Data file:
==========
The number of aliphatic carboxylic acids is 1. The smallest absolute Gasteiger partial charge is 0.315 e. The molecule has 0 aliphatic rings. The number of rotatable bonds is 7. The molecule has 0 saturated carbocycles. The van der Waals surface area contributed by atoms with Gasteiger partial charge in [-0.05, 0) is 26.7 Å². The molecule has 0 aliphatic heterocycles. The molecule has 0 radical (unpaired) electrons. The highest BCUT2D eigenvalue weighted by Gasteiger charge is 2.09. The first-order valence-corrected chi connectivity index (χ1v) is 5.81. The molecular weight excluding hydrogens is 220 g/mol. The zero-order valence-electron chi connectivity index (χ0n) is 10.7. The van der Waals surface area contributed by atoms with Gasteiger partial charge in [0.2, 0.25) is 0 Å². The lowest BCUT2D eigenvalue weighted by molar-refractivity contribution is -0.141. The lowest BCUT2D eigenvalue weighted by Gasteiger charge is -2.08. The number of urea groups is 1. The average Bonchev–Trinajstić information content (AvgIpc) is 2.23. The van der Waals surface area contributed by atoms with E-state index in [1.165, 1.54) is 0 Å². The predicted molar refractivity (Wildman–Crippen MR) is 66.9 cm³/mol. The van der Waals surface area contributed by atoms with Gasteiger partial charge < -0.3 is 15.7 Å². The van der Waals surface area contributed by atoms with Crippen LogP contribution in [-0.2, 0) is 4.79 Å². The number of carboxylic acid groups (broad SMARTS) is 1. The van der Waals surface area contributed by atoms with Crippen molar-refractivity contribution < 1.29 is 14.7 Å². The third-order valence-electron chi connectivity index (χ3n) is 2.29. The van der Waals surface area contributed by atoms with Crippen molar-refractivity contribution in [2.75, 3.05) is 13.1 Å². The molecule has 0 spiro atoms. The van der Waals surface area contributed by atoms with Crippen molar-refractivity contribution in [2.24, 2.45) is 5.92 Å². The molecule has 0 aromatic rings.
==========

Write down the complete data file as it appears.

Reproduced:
The number of aliphatic carboxylic acids is 1. The smallest absolute Gasteiger partial charge is 0.315 e. The molecule has 0 aliphatic rings. The number of rotatable bonds is 7. The molecule has 0 saturated carbocycles. The van der Waals surface area contributed by atoms with Gasteiger partial charge in [-0.05, 0) is 26.7 Å². The molecule has 0 aliphatic heterocycles. The molecule has 0 radical (unpaired) electrons. The highest BCUT2D eigenvalue weighted by Gasteiger charge is 2.09. The first-order valence-corrected chi connectivity index (χ1v) is 5.81. The molecular weight excluding hydrogens is 220 g/mol. The zero-order valence-electron chi connectivity index (χ0n) is 10.7. The van der Waals surface area contributed by atoms with Gasteiger partial charge in [0.2, 0.25) is 0 Å². The lowest BCUT2D eigenvalue weighted by molar-refractivity contribution is -0.141. The lowest BCUT2D eigenvalue weighted by Gasteiger charge is -2.08. The number of urea groups is 1. The average Bonchev–Trinajstić information content (AvgIpc) is 2.23. The van der Waals surface area contributed by atoms with E-state index in [1.165, 1.54) is 0 Å². The predicted molar refractivity (Wildman–Crippen MR) is 66.9 cm³/mol. The van der Waals surface area contributed by atoms with Gasteiger partial charge < -0.3 is 15.7 Å². The van der Waals surface area contributed by atoms with Crippen LogP contribution in [-0.2, 0) is 4.79 Å². The number of carboxylic acid groups (broad SMARTS) is 1. The van der Waals surface area contributed by atoms with Crippen molar-refractivity contribution < 1.29 is 14.7 Å². The third-order valence-electron chi connectivity index (χ3n) is 2.29. The van der Waals surface area contributed by atoms with Crippen molar-refractivity contribution in [2.75, 3.05) is 13.1 Å². The molecule has 0 spiro atoms. The van der Waals surface area contributed by atoms with Crippen molar-refractivity contribution in [2.24, 2.45) is 5.92 Å². The molecule has 0 aromatic rings.